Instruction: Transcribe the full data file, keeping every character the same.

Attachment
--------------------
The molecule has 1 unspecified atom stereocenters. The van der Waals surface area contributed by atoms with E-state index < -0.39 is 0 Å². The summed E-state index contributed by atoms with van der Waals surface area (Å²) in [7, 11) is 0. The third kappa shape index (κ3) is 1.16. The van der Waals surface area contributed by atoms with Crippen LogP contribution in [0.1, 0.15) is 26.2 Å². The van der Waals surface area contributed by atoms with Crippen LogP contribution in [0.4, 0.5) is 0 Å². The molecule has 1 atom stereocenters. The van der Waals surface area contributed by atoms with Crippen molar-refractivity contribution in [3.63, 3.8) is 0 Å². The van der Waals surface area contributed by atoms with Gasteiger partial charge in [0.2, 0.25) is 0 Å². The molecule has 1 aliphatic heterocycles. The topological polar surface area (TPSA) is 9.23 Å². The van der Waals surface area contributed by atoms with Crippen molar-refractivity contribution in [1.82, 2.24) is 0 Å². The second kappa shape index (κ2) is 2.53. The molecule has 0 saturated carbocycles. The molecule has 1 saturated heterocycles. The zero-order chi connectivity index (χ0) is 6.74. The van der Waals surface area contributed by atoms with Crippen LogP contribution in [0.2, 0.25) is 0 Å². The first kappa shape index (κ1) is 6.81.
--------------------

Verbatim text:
The molecule has 1 unspecified atom stereocenters. The van der Waals surface area contributed by atoms with E-state index < -0.39 is 0 Å². The summed E-state index contributed by atoms with van der Waals surface area (Å²) in [7, 11) is 0. The third kappa shape index (κ3) is 1.16. The van der Waals surface area contributed by atoms with Crippen LogP contribution in [0.1, 0.15) is 26.2 Å². The van der Waals surface area contributed by atoms with Crippen LogP contribution in [0.4, 0.5) is 0 Å². The molecule has 1 atom stereocenters. The van der Waals surface area contributed by atoms with Crippen molar-refractivity contribution in [3.63, 3.8) is 0 Å². The van der Waals surface area contributed by atoms with Gasteiger partial charge in [0.2, 0.25) is 0 Å². The molecule has 1 aliphatic heterocycles. The topological polar surface area (TPSA) is 9.23 Å². The van der Waals surface area contributed by atoms with Crippen molar-refractivity contribution in [1.82, 2.24) is 0 Å². The second kappa shape index (κ2) is 2.53. The molecule has 0 saturated carbocycles. The molecule has 1 saturated heterocycles. The zero-order chi connectivity index (χ0) is 6.74. The van der Waals surface area contributed by atoms with Crippen LogP contribution in [0.2, 0.25) is 0 Å². The first kappa shape index (κ1) is 6.81.